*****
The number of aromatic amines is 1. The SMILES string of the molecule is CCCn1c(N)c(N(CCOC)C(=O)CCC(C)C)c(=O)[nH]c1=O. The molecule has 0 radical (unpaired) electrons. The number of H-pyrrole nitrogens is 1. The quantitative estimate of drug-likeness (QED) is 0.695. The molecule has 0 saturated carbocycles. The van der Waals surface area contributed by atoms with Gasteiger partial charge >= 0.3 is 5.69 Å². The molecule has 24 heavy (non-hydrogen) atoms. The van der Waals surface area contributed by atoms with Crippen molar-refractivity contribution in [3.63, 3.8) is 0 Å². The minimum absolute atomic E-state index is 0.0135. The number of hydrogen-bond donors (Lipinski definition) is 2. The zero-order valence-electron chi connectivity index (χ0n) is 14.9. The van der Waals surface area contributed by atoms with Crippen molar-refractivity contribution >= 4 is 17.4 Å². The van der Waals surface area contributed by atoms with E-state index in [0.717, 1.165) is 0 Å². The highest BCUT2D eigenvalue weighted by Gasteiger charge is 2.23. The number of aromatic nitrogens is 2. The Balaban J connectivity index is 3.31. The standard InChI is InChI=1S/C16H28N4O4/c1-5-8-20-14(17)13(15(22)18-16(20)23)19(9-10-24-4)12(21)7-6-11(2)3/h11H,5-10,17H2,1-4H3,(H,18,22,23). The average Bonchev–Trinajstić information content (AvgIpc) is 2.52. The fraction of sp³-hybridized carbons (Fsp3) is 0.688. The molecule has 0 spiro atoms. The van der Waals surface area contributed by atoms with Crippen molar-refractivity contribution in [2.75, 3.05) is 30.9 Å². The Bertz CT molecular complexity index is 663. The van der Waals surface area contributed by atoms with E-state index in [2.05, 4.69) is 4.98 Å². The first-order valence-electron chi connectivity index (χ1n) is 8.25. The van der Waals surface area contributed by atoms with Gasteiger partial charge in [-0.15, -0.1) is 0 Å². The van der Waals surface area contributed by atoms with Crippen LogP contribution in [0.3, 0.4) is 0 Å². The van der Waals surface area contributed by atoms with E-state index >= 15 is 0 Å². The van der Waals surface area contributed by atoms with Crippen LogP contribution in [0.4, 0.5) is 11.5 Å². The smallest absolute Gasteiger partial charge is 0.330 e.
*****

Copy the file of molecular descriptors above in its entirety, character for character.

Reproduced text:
The number of aromatic amines is 1. The SMILES string of the molecule is CCCn1c(N)c(N(CCOC)C(=O)CCC(C)C)c(=O)[nH]c1=O. The molecule has 0 radical (unpaired) electrons. The number of H-pyrrole nitrogens is 1. The quantitative estimate of drug-likeness (QED) is 0.695. The molecule has 0 saturated carbocycles. The van der Waals surface area contributed by atoms with Gasteiger partial charge >= 0.3 is 5.69 Å². The molecule has 24 heavy (non-hydrogen) atoms. The van der Waals surface area contributed by atoms with Crippen molar-refractivity contribution in [3.63, 3.8) is 0 Å². The minimum absolute atomic E-state index is 0.0135. The number of hydrogen-bond donors (Lipinski definition) is 2. The zero-order valence-electron chi connectivity index (χ0n) is 14.9. The van der Waals surface area contributed by atoms with Crippen molar-refractivity contribution >= 4 is 17.4 Å². The van der Waals surface area contributed by atoms with E-state index in [0.717, 1.165) is 0 Å². The highest BCUT2D eigenvalue weighted by Gasteiger charge is 2.23. The number of aromatic nitrogens is 2. The Balaban J connectivity index is 3.31. The standard InChI is InChI=1S/C16H28N4O4/c1-5-8-20-14(17)13(15(22)18-16(20)23)19(9-10-24-4)12(21)7-6-11(2)3/h11H,5-10,17H2,1-4H3,(H,18,22,23). The average Bonchev–Trinajstić information content (AvgIpc) is 2.52. The fraction of sp³-hybridized carbons (Fsp3) is 0.688. The molecule has 0 spiro atoms. The van der Waals surface area contributed by atoms with Crippen molar-refractivity contribution in [2.75, 3.05) is 30.9 Å². The Bertz CT molecular complexity index is 663. The van der Waals surface area contributed by atoms with E-state index in [2.05, 4.69) is 4.98 Å². The first-order valence-electron chi connectivity index (χ1n) is 8.25. The van der Waals surface area contributed by atoms with Gasteiger partial charge in [-0.15, -0.1) is 0 Å². The van der Waals surface area contributed by atoms with Crippen LogP contribution in [0.3, 0.4) is 0 Å². The van der Waals surface area contributed by atoms with E-state index >= 15 is 0 Å². The van der Waals surface area contributed by atoms with Crippen LogP contribution in [0.4, 0.5) is 11.5 Å². The smallest absolute Gasteiger partial charge is 0.330 e.